Erika Buiter — Staff Writer
At 7:30 p.m. on March 27, Kuyper Loft filled with Dordt students, high schoolers and community members ready to participate in conversation with published authors.
But the authors were absent.
Event organizers Anna Jordan and Professor Howard Schaap paced and texted, trying to find the missing authors. Chips and salsa sated the crowd–and 30 minutes later, the authors arrived, late from a prior event. For Jordan, their arrival signified the culmination of months of planning.
“The English profs are wonderful at teaching us how to write, but something that’s been neglected is how to publish our writing,” Jordan said. “As president of the Writing Club, I wanted to give new writers a chance to learn how to publish from real authors.”
The event featured a quartet of authors: Nicole Baart, Kimberly Stuart, Tosca Lee and Kate Brauning. Of the four, both Baart and Brauning attended Dordt; Baart’s husband, Aaron, serves as Dordt’s Dean of Chapel. Seated on four raised chairs before several packed rows of attendees, the authors smiled, chatted with each other and settled in for an hour of questioning.
Jordan moderated the event, tossing out questions about how they got into writing and publishing.
Stuart, a former Sioux County native, initially had no aspirations to become a writer.
“I didn’t start writing fiction until after I had my first kid,” Stuart said.
For her, writing became a way to stay busy. But for Baart, her journey to publishing had a more Cinderella-like arc. After her husband talked her up to a publisher on vacation, Baart wrote her first novel.
“I had no idea how to write a novel, but I plunked out 50 pages and sent it to my husband,” Baart said. Her husband handed the manuscript to the publisher in person.
“She was furious,” Baart said. “That’s not how you’re supposed to do it.” The publisher set Baart’s manuscript in her “slush pile,” or stack of unsolicited manuscripts. Months later, after reading Baart’s work, the book was picked up, and Baart’s writing career began.
For Lee, a career in writing wasn’t on her radar. She had aspirations of being a ballerina, but an injury and college changed her interests. After writing her first manuscript, she “was hooked.”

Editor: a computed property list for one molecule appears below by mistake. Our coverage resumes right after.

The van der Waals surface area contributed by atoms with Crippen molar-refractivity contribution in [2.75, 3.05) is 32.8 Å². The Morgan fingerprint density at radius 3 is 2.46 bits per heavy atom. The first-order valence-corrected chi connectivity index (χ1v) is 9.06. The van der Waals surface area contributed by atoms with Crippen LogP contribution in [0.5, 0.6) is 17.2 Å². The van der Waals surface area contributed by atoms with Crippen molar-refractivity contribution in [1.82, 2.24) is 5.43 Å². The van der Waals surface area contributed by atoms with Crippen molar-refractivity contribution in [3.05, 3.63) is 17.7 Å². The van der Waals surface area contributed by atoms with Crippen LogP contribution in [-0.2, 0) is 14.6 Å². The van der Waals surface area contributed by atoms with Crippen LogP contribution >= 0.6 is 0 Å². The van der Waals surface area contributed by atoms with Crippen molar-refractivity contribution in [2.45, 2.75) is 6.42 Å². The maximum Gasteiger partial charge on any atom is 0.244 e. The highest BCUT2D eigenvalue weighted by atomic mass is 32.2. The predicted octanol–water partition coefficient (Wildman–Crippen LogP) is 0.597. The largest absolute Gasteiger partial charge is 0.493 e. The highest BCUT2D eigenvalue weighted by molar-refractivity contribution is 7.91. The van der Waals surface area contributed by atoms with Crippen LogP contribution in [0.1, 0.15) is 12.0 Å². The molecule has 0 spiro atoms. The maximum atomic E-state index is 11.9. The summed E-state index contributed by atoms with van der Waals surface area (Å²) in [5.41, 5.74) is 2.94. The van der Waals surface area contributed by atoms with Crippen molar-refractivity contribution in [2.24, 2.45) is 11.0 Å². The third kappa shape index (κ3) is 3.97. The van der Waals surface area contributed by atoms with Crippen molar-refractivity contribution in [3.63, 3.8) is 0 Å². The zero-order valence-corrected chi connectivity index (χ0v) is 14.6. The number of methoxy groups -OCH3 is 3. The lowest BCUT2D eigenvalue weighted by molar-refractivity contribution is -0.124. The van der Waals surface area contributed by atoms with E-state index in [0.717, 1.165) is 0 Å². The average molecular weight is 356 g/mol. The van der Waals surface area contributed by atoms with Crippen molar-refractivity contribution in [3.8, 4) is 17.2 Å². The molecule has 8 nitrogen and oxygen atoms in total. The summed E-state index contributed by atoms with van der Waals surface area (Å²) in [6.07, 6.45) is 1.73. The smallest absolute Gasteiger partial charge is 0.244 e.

“I wrote my first novel, and it took about six years for me to finally sell it,” Lee said. Her advice to the crowd? “Write the book, and then you get your agent, and then you get your editor.”
Brauning, on the other hand, always knew she wanted to write.
“When I was 12, I was essentially writing fanfiction,” Brauning said. “It was one of the things that let me get away from all the rules, to write for me, and write to love it.”
After playing with fanfiction for years, Brauning turned her pen towards novels.
“A first book is kind of like a first child–a practice round,” Brauning said. ‘How We Fall’ was the second book she wrote after college. “I wrote it in six weeks.”
Those weeks produced a 60,000 word manuscript, which is now an 80,000-word published work sitting in a neat pile on the table of books for sale by the authors.
“Six weeks?!” Stuart said, jaw dropping. “6,000 words in a day is a blistering pace.”
Attendees leaned elbows on rows of tables, eyes focused forward on the four women as non-traditional publishing paths, letting others read your work, writing strategies, and more were discussed. Some chimed in with questions of their own; others were content to sit back and listen. Anneke Wind, a senior English: Writing major, came because she wants to write books one day.
“I liked what Kate said about central ideas, because I struggle a lot with that in my writing,” Wind said. “Knowing what the story is about at its core, and letting it grow from there, is really good.”
At 9:10 p.m., the questions ended and students flocked to the table of books to make purchases and chat further with the authors.
“It went amazing. I’m so impressed,” Jordan said. “Publishing is terrifying and amazing all at once. If you can do it, you should do it and have no fear.”